Sunday, February 11, 2018

Ashkenazic Jewish Shared DNA Survey - Initial Results

Updated data here.

Thank you to everyone who has contributed data about shared DNA in people with Ashkenazic ancestry!  I have 4000 data points to analyze, and that should help the entire genetic genealogy community  (I'm still collecting data--you can find out more about the project and how to contribute here).

So far I've been going through and finding anomalies in the data and contacting those submitters (if they left email addresses) to clarify some things.

I'm going to do some deeper statistical analysis once I get the data cleaned up, but meanwhile, here is a high-level look at the data so far.  This data contains entries regardless of the percentage of Ashkenazi DNA (later posts will break down shared DNA based on how much Ashkenazi ancestry the testers have).  This is using very rough data, but I wanted to get some initial information out there to hopefully help inform people while I work on cleaning the data and then analyzing results.

RelationshipNumber of submissionsMin total shared cMMax total shared cMAverage total shared cMMin largest segmentMax largest segmentAverage largest segment
Parent/Child154337937303524.72203.4284.26269.23
Siblings170224630372677.7756281.5185.91
Half Siblings29128621671819.2479.4253.7150.87
Grandparent/Grandchild25136823121817.57114.5263.7187.27
Great Grandparent/Great Grandchild76181001785.566712697.93
Great-great Grandparent/Great-great Grandchild1511511511888888
Uncle or Aunt / Niece or Nephew20167123031786.0335268.8125.14
Half Uncle or Half Aunt / Half Niece or Half Nephew17763.31171936.3984.5161.5114.65
Great-Aunt or Great-Uncle / Great-Niece or Great-Nephew36363.32034.6863.127237.693.08
Great-Great-Aunt or Great-Great-Uncle / Great-Great-Niece or Great-Great-Nephew6620.31019.5855.5252.110774.83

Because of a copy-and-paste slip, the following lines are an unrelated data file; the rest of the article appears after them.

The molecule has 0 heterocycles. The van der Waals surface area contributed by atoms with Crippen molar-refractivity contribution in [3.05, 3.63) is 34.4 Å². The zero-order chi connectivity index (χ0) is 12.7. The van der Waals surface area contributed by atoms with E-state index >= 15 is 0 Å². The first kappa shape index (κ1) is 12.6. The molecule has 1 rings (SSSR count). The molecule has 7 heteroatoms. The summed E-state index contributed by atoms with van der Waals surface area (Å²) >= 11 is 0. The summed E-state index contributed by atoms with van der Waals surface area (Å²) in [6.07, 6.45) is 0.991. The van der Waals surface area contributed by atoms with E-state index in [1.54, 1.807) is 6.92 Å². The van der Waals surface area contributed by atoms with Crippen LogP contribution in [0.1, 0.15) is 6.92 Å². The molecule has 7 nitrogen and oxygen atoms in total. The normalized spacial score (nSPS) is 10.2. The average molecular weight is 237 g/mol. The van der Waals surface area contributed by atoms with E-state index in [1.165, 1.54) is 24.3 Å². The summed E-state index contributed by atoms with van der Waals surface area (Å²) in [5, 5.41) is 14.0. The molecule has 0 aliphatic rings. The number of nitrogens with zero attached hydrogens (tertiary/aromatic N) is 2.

First cousins3103831475.4923.741822183.7
First cousins once removed43361.21878493.7215133.259.7
First cousins twice removed510537263.45079.142.4
First cousins three times removed1072170.1110.61175226.94
Half first cousins17192841.2511.5224150.770.48
Half first cousins once removed2963.7389.6264.0823114.652.94
Half first cousins twice removed582.2212156.843675.559.97
Half first cousins three times removed234.754.844.759.210.49.8
Second cousins70442.4698275.19642347.65
Second cousins once removed6610446169.850565.137.72
Second cousins twice removed1040285.7113.91078.529.05
Second cousins three times removed18017799.9203220
Half second cousins6830313153.911.885.537.94
Half second cousins once removed85024387.61060.523.84
Half second cousins twice removed13091.840.43035.116.22
Half second cousins three times removed230.547.939.212.322.817.55
Third cousins3460315116.9109126.6
Third cousins once removed3200211.27806820.16
Third cousins twice removed43017365.9040.815.67
Third cousins three times removed1464646000
Half third cousins700101.930.04032.19.37
Half third cousins once removed21079.317.65018.85.07
Half third cousins twice removed1108108108101010
Fourth cousins219066449.4055.613.44
Fourth cousins once removed104014633.76041.510.14
Fourth cousins twice removed60102.458.57031.210.87
Half fourth cousins30080.124.36067.914.22
Half fourth cousins once removed6062.133.42062.121.48
Half fourth cousins twice removed1109109109666
Fifth cousins30011628.25022.54.67